This strategy also ensures that the reader doesn't spend the entire novel attempting to diagnose Imp -- a reaction common to college and high school classrooms, whether the text is fantastic or realistic. Instead, our attention turns with Imp toward the threats hidden and disguised by her mind, turned into somethings rather than things that can be identified, categorized, and dismissed. She writes out current events and events that have long-since passed in an attempt to make sense of what has happened and is continuing to happen to her. At the center of her questioning is the woman Eva Canning, who she remembers meeting twice, each meeting somehow the first. Though she knows that a first meeting can only happen once, both memories are there, each feeling as real as the other. The dread as we read comes not from wondering what the confused memories say about Imp, but rather what the confused memories say about the dangers surrounding her.
The Drowning Girl follows a fairly linear and cohesive narrative, despite the digressions and circling thoughts of its narrator. Ultimately, though, it's not about what happens next so much as about what happened then, with the then ranging from the last few years of Imp's life, to her childhood, to the events in the lives of others. There is the visit to the Blackstone River by Phillip George Saltonstall in 1894. There is the death of Elizabeth Short, the Black Dahlia. There are the events of "The Little Mermaid" and "Little Red Riding Hood," fictions within fictions. There are the lives and deaths of Imp's mother and grandmother. There is, less pressingly, the dreams and childhood of Abalyn, Imp's girlfriend. These thens haunt Imp, distorting and revealing her memories, giving them a truth that doesn't always match the facts of reality.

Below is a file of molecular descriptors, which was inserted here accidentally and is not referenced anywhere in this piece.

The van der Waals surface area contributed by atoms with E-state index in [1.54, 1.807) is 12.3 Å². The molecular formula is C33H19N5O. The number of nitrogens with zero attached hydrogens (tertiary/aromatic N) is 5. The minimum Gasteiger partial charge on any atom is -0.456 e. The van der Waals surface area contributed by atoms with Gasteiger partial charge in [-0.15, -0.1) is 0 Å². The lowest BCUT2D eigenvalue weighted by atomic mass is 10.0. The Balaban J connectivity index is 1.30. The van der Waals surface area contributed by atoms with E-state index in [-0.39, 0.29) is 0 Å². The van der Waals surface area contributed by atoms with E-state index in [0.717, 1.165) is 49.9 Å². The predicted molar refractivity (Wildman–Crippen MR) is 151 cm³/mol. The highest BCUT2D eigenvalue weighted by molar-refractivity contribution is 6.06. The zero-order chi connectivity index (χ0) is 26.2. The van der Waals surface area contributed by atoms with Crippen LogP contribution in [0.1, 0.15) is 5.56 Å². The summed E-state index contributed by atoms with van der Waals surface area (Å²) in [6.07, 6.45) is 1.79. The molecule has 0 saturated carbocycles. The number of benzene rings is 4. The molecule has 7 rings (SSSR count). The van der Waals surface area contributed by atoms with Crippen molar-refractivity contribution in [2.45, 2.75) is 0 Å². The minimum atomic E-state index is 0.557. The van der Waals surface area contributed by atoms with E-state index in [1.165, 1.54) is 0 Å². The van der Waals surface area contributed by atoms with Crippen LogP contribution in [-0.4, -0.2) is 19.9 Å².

None of this captures the mood of The Drowning Girl. It doesn't describe how the dread would build until I had to close the book, warding off dark impossibilities that threatened to fill corners and windows with ghosts. After fifteen minutes or a half hour, the world of the everyday would cushion me again and I could return safely to Imp's hauntings, shaken only slightly by the growing certainty that she or I would be dragged deeper and deeper into shadowed brambles where claws clicked against the packed dirt so quietly they almost, almost couldn't be heard. See, the only way I can think to talk about mood is to attempt my own inadequate re-creation. Character, at least, can be found in the actions lined up on the page, while structure can be identified through scene breaks, repetitions, and events, each of which have a firm place in the text. Mood is present in adjectives, yes, and in what is hidden as well as what is shown, but a difference in mood is created by more than a reference to dark trees instead of light. Mood is the weight of every moment that preceded this moment in the text. Mood is the emotional tenor of a fictional world, contained within every decision, every reaction, every thing. It's a haunting by the past. No wonder it took a ghost story for me to recognize what I've been searching for all along.